- Citrus

Citrus Citrus

Citrus Psorosis Virus

Virus

CPsV


In a Nutshell

  • Interveinal chlorosis or yellow flecking of leaves.
  • Scaling and flaking of the bark.
  • Gumming around bark lesions.

Symptoms

The symptoms should not be mixed up with those of citrus ringspot virus. They are visible on leaves, fruit, bark, trunk, roots and branches. Leaves exhibit a variety of symptoms, from chlorotic flecks or spots, to discoloration in the form of mottling. Symptoms may fade as leaves mature. Psorosis-infected fruits may develop ring-shaped chlorotic patterns. However, the most common symptom of the disease is the deterioration of bark. This usually starts with the appearance of blisters or bubbles which later enlarge and split open, resulting in bare patches and loose scales of bark. The flaking or scaling later extends to the rest of the trunk and main branches. Gumming often appears around the margins of a lesion. In advanced stages, deep layers of bark and the wood become impregnated with gum and die.

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Hosts

Trigger

The symptoms are caused by the citrus psorosis virus, which is considered to be one of the most detrimental virus pathogens of citrus trees worldwide. It is mainly transmitted through infected budwoods or contaminated tools during grafting. Occasionally, the disease spreads through natural root grafting from an infected to a healthy tree. Seeds of some citrange varieties are known to carry the disease. There is also some evidence of natural spread, possibly by the fungus Olpidium brassicae, or by a yet unknown aerial vector. The incidence of psorosis has been reduced in many areas by using budwood certification programs. Mainly orange and grapefuit are affected but mandarin, tangerine, lemon, pomelo and lime may also develop symptoms.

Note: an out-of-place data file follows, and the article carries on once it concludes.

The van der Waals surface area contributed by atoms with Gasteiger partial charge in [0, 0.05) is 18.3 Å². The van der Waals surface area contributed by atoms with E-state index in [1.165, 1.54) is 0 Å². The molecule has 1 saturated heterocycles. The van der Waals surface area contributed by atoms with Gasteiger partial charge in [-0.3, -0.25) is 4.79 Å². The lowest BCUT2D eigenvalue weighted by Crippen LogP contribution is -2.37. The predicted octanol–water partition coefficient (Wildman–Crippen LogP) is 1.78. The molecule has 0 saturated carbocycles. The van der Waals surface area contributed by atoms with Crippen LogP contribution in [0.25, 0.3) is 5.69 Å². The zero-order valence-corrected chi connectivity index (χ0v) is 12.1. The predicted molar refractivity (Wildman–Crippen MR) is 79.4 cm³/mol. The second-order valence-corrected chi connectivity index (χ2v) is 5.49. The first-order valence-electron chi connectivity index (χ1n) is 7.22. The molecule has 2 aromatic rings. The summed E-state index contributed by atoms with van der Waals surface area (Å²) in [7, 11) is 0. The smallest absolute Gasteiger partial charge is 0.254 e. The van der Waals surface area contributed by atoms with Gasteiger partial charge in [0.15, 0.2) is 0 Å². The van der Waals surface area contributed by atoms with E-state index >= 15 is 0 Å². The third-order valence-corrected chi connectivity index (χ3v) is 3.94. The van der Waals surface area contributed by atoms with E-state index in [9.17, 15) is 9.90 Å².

Organic Control

To this day there is no known biological control treatment to reduce the incidence or severity of this disease. Please notify us, if you know of any.

Chemical Control

Always consider an integrated approach with preventive measures and biological treatments if available. Virus diseases can not be directly controlled by usage of chemical treatments. When psorosis is present in a grove, disinfection of tools should be practiced by dipping pruning or budding tools in a solution of bleach. The best way to prevent the disease is to acquire certified, disease-free budwoods for grafting.

Preventive Measures

  • Check quarantine regulations in your country.
  • Use disease-free, certified budwoods for grafting your rootstocks.
  • Scrape away the infected bark area to stimulate the formation of wound callus, which results in temporary recovery.
  • Consider the replacement of the infected trees to gain in productivity and yield.

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